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How to get extra ATAR points

How to get extra ATAR points (rank adjustments)

Study tips
Published 11 Aug, 2023  ·  6-minute read

The rumours are true. There’s a magical bonus you can get to boost your ATAR and help you get into the uni program of your dreams. It’s called – drum roll please – adjustment factors.

Unfortunately, these adjustments aren’t thrown around like red frogs at schoolies – you need to meet specific criteria to be eligible to receive them. But they can give you a competitive edge when applying for your preferred program, especially if your ATAR falls a bit lower than you were expecting.

Here’s how adjustment factors work.

Throughout this article, when we talk about adjustment factors, rank adjustments or bonus ATAR points, we’re talking about the same thing.

What are adjustment factors?

It’s worth noting that while many people refer to adjustment factors as extra ATAR points, they don’t actually add to your overall ATAR. It’s like a little bonus that tertiary institutions (such as universities) add onto your ATAR to increase your selection rank, helping you get into specific programs at that institution.

For example: you put down UQ's Bachelor of Science as your first preference through QTAC. It has an entry score threshold of 80. You receive a 78 ATAR, but because you attended school at Mount Isa, you receive 2 adjustments from UQ for living in a remote area, boosting your selection rank to 80. As long as you meet the subject prerequisites, you are now eligible to gain entry into this course.

It’s also important to know that different institutions have different types of adjustment factors and vary the maximum number of rank adjustments you can gain – for UQ, it’s a max of 5.

What can you get bonus ATAR points for?

So, what exactly can you get adjustment factors for? Different universities provide rank adjustments for different things, but here are the main reasons.

The additional categories below are not recognised as adjustment factors at UQ.

Do you get extra ATAR points for Duke of Ed?

Some universities offer adjustment factors for students who have completed certain levels of the Duke of Edinburgh's International Award. However, QTAC does not recognise Duke of Ed for university entry. Likewise, if you're wondering 'does Duke of Ed give ATAR points for entry into UQ?', the answer is no. However, Duke of Ed will set you up with the skills and experience to continue your leadership training through various UQ programs and initiatives, so it's certainly still worth pursuing in high school if you are able to commit time and effort to it.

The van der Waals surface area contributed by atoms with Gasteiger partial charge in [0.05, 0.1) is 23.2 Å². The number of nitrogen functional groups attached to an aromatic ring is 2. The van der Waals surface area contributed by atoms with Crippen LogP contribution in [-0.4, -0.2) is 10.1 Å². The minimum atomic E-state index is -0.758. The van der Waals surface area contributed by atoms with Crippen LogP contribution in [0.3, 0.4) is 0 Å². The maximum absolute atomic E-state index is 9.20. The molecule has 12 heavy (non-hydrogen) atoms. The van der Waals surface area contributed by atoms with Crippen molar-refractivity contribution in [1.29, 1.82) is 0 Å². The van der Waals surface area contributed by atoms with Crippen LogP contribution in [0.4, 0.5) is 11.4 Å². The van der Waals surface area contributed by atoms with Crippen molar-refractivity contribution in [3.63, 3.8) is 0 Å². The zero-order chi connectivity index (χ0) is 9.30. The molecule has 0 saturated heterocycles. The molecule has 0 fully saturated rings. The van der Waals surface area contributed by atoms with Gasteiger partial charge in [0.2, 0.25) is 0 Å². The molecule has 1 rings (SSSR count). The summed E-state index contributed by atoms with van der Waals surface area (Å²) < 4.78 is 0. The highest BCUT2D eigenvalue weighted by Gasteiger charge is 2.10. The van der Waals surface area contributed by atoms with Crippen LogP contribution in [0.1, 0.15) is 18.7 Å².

UQ Link scholarship recipient, Appolonia, leans against the sandstone walls of The Great Court

Appolonia received 5 adjustment factors when she applied for the Educational Access Scheme (EAS) through QTAC and qualified for the UQ Link Scholarship.

Other noteworthy admissions schemes

They may not necessarily give you extra ATAR points, but they will help you get into your chosen program if you’re eligible.

Aboriginal and Torres Strait Islander admissions schemes

Most tertiary institutions have schemes to support Aboriginal and Torres Strait Islander students to get into the program they wish to study. Find out more about UQ’s admissions pathways for Aboriginal and Torres Strait Islander peoples.

UQ’s undergraduate law admission scheme

This one is specific to UQ and is for school leavers from an educationally disadvantaged or culturally diverse background wishing to study law. Read the criteria to see if it can help you gain entry into a law program at UQ.

How do I apply for rank adjustments?

The process to apply for adjustment factors can differ depending on which ones you’re applying for, and through what institution.

You can apply for all EAS categories through QTAC – you just need to tick the EAS box on your application and provide the relevant supporting documentation. QTAC will then assess your suitability for the scheme.

You may receive some adjustment factors without needing to do anything, such as those connected to attending your local university and completing specific Year 12 courses. Others you will need to apply for through QTAC or the institution itself.

The best way to find out what you need to do is to check the websites of the universities you’ve listed as a preference, to see if they provide any specific directions for applying for rank adjustments or admissions schemes.

Got more questions about ATAR? Read our article How does ATAR work and what does it mean? to find answers. Or contact our friendly team to chat one-on-one about your specific circumstances.

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